Wed, Nov 11, 2015 - Page 3 News List

MA-XI MEETING: Eric Chu pleas for issue-based election

’POSITIVE ANGLE’:The KMT presidential candidate said the Ma-Xi meeting ‘improved cross-strait peace and development,’ adding that it should not be victim to ‘polarization’

By Stacy Hsu  /  Staff reporter

Chinese Nationalist Party (KMT) Chairman Eric Chu yesterday speaks to reporters following a meeting with US Representative Matt Salmon at the party’s headquarters in Taipei.

Photo: Fang Pin-chao, Taipei Times

Chinese Nationalist Party (KMT) presidential candidate Eric Chu (朱立倫) yesterday urged his Democratic Progressive Party (DPP) rival Tsai Ing-wen (蔡英文) and her party to refrain from reducing January’s election to a unification-independence battle.

“Despite the fact that we are in the midst of an election campaign, I must ask Chairperson Tsai and the DPP: Is it really in the party’s best interests to turn the election into a battle over unification and independence? Is it good for Taiwan?” Chu said on Facebook.

Chu made the remarks amid harsh criticism from opposition parties, including the DPP, over the meeting between President Ma Ying-jeou (馬英九) and Chinese President Xi Jinping (習近平) in Singapore on Saturday.

They have equated Ma’s omission of the “different interpretations” component to the so-called “1992 consensus” at the meeting to an erosion of Taiwan’s sovereignty claims.

The “1992 consensus” refers to a supposed tacit understanding between the KMT and the Chinese government that both sides of the Taiwan Strait acknowledge there is “one China,” with each side having its own interpretation of what “China” means.

Critics of the consensus point to an admission in February 2006 by former Mainland Affairs Council chairman Su Chi (蘇起) that he made up the term in 2000.

Chu, who was due to depart for the US for a seven-day visit last night, said he was delighted to see the US government’s public recognition of the historic meeting.

The US is a vital partner of Taiwan and Washington-Taipei ties are as important to the nation as cross-strait relations, Chu said, adding that during his trip he would reiterate Taiwan’s determination to continue playing a stabilizing role in regional peace and security affairs.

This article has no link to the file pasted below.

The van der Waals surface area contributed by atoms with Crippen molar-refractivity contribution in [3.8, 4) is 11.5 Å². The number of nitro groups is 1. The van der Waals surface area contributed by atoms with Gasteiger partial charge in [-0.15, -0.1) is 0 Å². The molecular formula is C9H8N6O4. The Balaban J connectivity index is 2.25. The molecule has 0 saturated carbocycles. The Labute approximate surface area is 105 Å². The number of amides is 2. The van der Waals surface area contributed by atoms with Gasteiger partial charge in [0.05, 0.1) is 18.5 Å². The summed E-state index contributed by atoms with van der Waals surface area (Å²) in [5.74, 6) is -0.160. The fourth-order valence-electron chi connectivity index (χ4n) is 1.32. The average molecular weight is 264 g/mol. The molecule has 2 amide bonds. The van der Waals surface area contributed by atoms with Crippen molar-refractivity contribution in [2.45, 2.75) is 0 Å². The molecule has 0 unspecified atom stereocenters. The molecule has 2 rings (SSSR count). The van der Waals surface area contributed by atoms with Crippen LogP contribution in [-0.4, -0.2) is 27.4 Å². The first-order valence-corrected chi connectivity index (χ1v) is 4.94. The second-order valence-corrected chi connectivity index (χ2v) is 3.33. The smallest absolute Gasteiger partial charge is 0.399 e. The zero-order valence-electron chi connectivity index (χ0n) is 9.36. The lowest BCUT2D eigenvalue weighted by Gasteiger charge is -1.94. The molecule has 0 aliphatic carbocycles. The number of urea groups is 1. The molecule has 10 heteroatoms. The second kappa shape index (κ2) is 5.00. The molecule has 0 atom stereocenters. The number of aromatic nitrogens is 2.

Separately yesterday, Chu told a press conference after meeting with US Representative Matt Salmon at the KMT’s headquarters in Taipei that the US Congress placed great importance on the Ma-Xi meeting and saw it as a significant milestone in peaceful cross-strait ties.

“The purpose of my visit is to convey [my inclination] for future Taiwan-US cooperation and of course, cross-strait relations are to be discussed... I also plan to exchange opinions with US representatives on recent events occurring across the Taiwan Strait,” Chu said.

As for the Ma-Xi meeting, Chu said the US was certainly concerned about the matter and that he would brief Washington on the KMT’s stance.

Chu shrugged off DPP criticism of the Ma-Xi meeting, saying that a national leader must look at events from a macroscopic perspective.

“The last thing I want to see is Taiwan heading toward polarization... The Ma-Xi meeting has improved cross-strait peace and development, as well as Taiwan’s international status. We must look at it from a positive angle,” Chu said.

Tsai yesterday reiterated her plan to maintain the cross-strait “status quo” if elected, which includes maintaining the status of Taiwanese democracy, peaceful cross-strait development, and interactions between cross-strait leaders in an equal, dignified and transparent manner.

“I believe Chairman Chu would agree with the notion that there is no ‘blue or green’ in democracy or in public opinion and would pledge his support to the construction of cross-strait ties based on these tenets,” Tsai said, urging Chu not to reduce the Jan. 16 race into a blue-green fight along traditional battle lines.

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